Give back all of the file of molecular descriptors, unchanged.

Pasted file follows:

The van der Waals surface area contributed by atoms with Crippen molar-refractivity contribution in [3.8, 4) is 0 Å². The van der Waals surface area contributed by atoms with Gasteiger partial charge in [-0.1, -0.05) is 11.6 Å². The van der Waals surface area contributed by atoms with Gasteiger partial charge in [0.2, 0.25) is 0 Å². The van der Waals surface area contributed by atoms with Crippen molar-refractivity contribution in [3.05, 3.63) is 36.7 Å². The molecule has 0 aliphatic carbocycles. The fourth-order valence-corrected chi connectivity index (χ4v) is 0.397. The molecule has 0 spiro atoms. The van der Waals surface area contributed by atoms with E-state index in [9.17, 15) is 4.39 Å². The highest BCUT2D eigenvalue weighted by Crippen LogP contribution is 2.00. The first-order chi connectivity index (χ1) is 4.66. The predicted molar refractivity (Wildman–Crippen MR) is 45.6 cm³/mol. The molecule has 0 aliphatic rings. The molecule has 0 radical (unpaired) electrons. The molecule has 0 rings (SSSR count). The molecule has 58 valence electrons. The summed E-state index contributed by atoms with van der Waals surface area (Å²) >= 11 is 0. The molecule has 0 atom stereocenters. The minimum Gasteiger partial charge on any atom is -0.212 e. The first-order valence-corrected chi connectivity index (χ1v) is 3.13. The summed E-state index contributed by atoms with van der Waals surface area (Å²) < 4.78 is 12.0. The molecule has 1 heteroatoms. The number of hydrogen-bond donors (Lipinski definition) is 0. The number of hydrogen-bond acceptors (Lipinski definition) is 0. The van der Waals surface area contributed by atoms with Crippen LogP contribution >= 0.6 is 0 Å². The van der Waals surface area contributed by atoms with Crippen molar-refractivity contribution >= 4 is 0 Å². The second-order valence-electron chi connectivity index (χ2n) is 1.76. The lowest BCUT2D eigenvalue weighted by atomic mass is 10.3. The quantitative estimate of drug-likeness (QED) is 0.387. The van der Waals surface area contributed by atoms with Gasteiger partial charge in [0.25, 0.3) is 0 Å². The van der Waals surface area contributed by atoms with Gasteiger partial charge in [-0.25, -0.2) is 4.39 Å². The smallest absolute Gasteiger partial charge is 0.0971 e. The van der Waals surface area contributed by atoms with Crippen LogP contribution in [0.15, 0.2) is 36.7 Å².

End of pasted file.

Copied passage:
The van der Waals surface area contributed by atoms with Crippen molar-refractivity contribution in [3.8, 4) is 0 Å². The van der Waals surface area contributed by atoms with Gasteiger partial charge in [-0.1, -0.05) is 11.6 Å². The van der Waals surface area contributed by atoms with Gasteiger partial charge in [0.2, 0.25) is 0 Å². The van der Waals surface area contributed by atoms with Crippen molar-refractivity contribution in [3.05, 3.63) is 36.7 Å². The molecule has 0 aliphatic carbocycles. The fourth-order valence-corrected chi connectivity index (χ4v) is 0.397. The molecule has 0 spiro atoms. The van der Waals surface area contributed by atoms with E-state index in [9.17, 15) is 4.39 Å². The highest BCUT2D eigenvalue weighted by Crippen LogP contribution is 2.00. The first-order chi connectivity index (χ1) is 4.66. The predicted molar refractivity (Wildman–Crippen MR) is 45.6 cm³/mol. The molecule has 0 aliphatic rings. The molecule has 0 radical (unpaired) electrons. The molecule has 0 rings (SSSR count). The molecule has 58 valence electrons. The summed E-state index contributed by atoms with van der Waals surface area (Å²) >= 11 is 0. The molecule has 0 atom stereocenters. The minimum Gasteiger partial charge on any atom is -0.212 e. The first-order valence-corrected chi connectivity index (χ1v) is 3.13. The summed E-state index contributed by atoms with van der Waals surface area (Å²) < 4.78 is 12.0. The molecule has 1 heteroatoms. The number of hydrogen-bond donors (Lipinski definition) is 0. The number of hydrogen-bond acceptors (Lipinski definition) is 0. The van der Waals surface area contributed by atoms with Crippen LogP contribution >= 0.6 is 0 Å². The van der Waals surface area contributed by atoms with Crippen molar-refractivity contribution >= 4 is 0 Å². The second-order valence-electron chi connectivity index (χ2n) is 1.76. The lowest BCUT2D eigenvalue weighted by atomic mass is 10.3. The quantitative estimate of drug-likeness (QED) is 0.387. The van der Waals surface area contributed by atoms with Gasteiger partial charge in [0.25, 0.3) is 0 Å². The van der Waals surface area contributed by atoms with Gasteiger partial charge in [-0.25, -0.2) is 4.39 Å². The smallest absolute Gasteiger partial charge is 0.0971 e. The van der Waals surface area contributed by atoms with Crippen LogP contribution in [0.15, 0.2) is 36.7 Å².